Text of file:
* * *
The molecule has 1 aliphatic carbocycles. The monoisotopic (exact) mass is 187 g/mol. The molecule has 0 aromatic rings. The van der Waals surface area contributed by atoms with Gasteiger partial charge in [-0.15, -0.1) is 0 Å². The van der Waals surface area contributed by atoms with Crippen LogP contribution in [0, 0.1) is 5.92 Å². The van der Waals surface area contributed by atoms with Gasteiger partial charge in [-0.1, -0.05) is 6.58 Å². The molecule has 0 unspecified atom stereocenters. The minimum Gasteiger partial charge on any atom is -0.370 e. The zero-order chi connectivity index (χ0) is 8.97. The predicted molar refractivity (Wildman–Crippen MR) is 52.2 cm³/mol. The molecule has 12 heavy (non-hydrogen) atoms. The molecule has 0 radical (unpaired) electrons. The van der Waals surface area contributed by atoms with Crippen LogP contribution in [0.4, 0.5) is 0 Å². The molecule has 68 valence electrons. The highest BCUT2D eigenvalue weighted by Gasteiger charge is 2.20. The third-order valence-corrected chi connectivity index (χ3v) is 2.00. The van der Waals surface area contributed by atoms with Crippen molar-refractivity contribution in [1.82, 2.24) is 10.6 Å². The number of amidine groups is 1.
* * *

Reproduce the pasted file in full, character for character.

The molecule has 1 aliphatic carbocycles. The monoisotopic (exact) mass is 187 g/mol. The molecule has 0 aromatic rings. The van der Waals surface area contributed by atoms with Gasteiger partial charge in [-0.15, -0.1) is 0 Å². The van der Waals surface area contributed by atoms with Crippen LogP contribution in [0, 0.1) is 5.92 Å². The van der Waals surface area contributed by atoms with Gasteiger partial charge in [-0.1, -0.05) is 6.58 Å². The molecule has 0 unspecified atom stereocenters. The minimum Gasteiger partial charge on any atom is -0.370 e. The zero-order chi connectivity index (χ0) is 8.97. The predicted molar refractivity (Wildman–Crippen MR) is 52.2 cm³/mol. The molecule has 12 heavy (non-hydrogen) atoms. The molecule has 0 radical (unpaired) electrons. The van der Waals surface area contributed by atoms with Crippen LogP contribution in [0.4, 0.5) is 0 Å². The molecule has 68 valence electrons. The highest BCUT2D eigenvalue weighted by Gasteiger charge is 2.20. The third-order valence-corrected chi connectivity index (χ3v) is 2.00. The van der Waals surface area contributed by atoms with Crippen molar-refractivity contribution in [1.82, 2.24) is 10.6 Å². The number of amidine groups is 1.